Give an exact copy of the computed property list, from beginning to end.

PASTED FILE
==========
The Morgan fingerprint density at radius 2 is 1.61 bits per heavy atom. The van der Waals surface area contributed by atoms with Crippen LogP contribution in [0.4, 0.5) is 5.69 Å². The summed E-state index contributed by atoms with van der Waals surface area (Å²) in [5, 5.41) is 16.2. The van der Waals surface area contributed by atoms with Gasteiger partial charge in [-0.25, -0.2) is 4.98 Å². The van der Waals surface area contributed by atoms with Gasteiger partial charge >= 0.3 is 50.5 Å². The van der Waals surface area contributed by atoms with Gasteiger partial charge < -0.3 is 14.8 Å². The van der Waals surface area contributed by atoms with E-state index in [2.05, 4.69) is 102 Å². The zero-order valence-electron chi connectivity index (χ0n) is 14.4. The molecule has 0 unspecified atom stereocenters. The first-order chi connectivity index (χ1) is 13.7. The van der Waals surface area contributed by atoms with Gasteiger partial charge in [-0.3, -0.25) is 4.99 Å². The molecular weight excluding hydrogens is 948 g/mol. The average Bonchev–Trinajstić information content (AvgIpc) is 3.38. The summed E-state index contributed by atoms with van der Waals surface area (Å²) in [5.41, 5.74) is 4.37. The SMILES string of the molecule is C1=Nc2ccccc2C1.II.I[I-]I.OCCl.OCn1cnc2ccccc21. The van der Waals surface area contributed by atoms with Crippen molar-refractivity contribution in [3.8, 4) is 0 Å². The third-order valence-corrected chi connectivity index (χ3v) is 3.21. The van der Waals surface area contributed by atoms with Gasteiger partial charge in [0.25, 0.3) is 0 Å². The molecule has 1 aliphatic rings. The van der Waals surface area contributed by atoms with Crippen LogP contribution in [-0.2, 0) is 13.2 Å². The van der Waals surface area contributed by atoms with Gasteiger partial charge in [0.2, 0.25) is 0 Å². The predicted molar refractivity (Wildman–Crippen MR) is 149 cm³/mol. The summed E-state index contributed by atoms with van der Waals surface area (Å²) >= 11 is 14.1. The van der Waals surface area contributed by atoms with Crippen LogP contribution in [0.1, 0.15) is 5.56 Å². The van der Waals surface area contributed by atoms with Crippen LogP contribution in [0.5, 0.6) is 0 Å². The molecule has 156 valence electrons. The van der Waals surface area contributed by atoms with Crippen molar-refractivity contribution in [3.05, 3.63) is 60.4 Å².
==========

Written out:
The Morgan fingerprint density at radius 2 is 1.61 bits per heavy atom. The van der Waals surface area contributed by atoms with Crippen LogP contribution in [0.4, 0.5) is 5.69 Å². The summed E-state index contributed by atoms with van der Waals surface area (Å²) in [5, 5.41) is 16.2. The van der Waals surface area contributed by atoms with Gasteiger partial charge in [-0.25, -0.2) is 4.98 Å². The van der Waals surface area contributed by atoms with Gasteiger partial charge >= 0.3 is 50.5 Å². The van der Waals surface area contributed by atoms with Gasteiger partial charge < -0.3 is 14.8 Å². The van der Waals surface area contributed by atoms with E-state index in [2.05, 4.69) is 102 Å². The zero-order valence-electron chi connectivity index (χ0n) is 14.4. The molecule has 0 unspecified atom stereocenters. The first-order chi connectivity index (χ1) is 13.7. The van der Waals surface area contributed by atoms with Gasteiger partial charge in [-0.3, -0.25) is 4.99 Å². The molecular weight excluding hydrogens is 948 g/mol. The average Bonchev–Trinajstić information content (AvgIpc) is 3.38. The summed E-state index contributed by atoms with van der Waals surface area (Å²) in [5.41, 5.74) is 4.37. The SMILES string of the molecule is C1=Nc2ccccc2C1.II.I[I-]I.OCCl.OCn1cnc2ccccc21. The van der Waals surface area contributed by atoms with Crippen molar-refractivity contribution in [3.8, 4) is 0 Å². The third-order valence-corrected chi connectivity index (χ3v) is 3.21. The van der Waals surface area contributed by atoms with Gasteiger partial charge in [0.25, 0.3) is 0 Å². The molecule has 1 aliphatic rings. The van der Waals surface area contributed by atoms with Crippen LogP contribution in [-0.2, 0) is 13.2 Å². The van der Waals surface area contributed by atoms with Gasteiger partial charge in [0.2, 0.25) is 0 Å². The predicted molar refractivity (Wildman–Crippen MR) is 149 cm³/mol. The summed E-state index contributed by atoms with van der Waals surface area (Å²) >= 11 is 14.1. The van der Waals surface area contributed by atoms with Crippen LogP contribution in [0.1, 0.15) is 5.56 Å². The van der Waals surface area contributed by atoms with Crippen LogP contribution in [0.5, 0.6) is 0 Å². The molecule has 156 valence electrons. The van der Waals surface area contributed by atoms with Crippen molar-refractivity contribution in [3.05, 3.63) is 60.4 Å².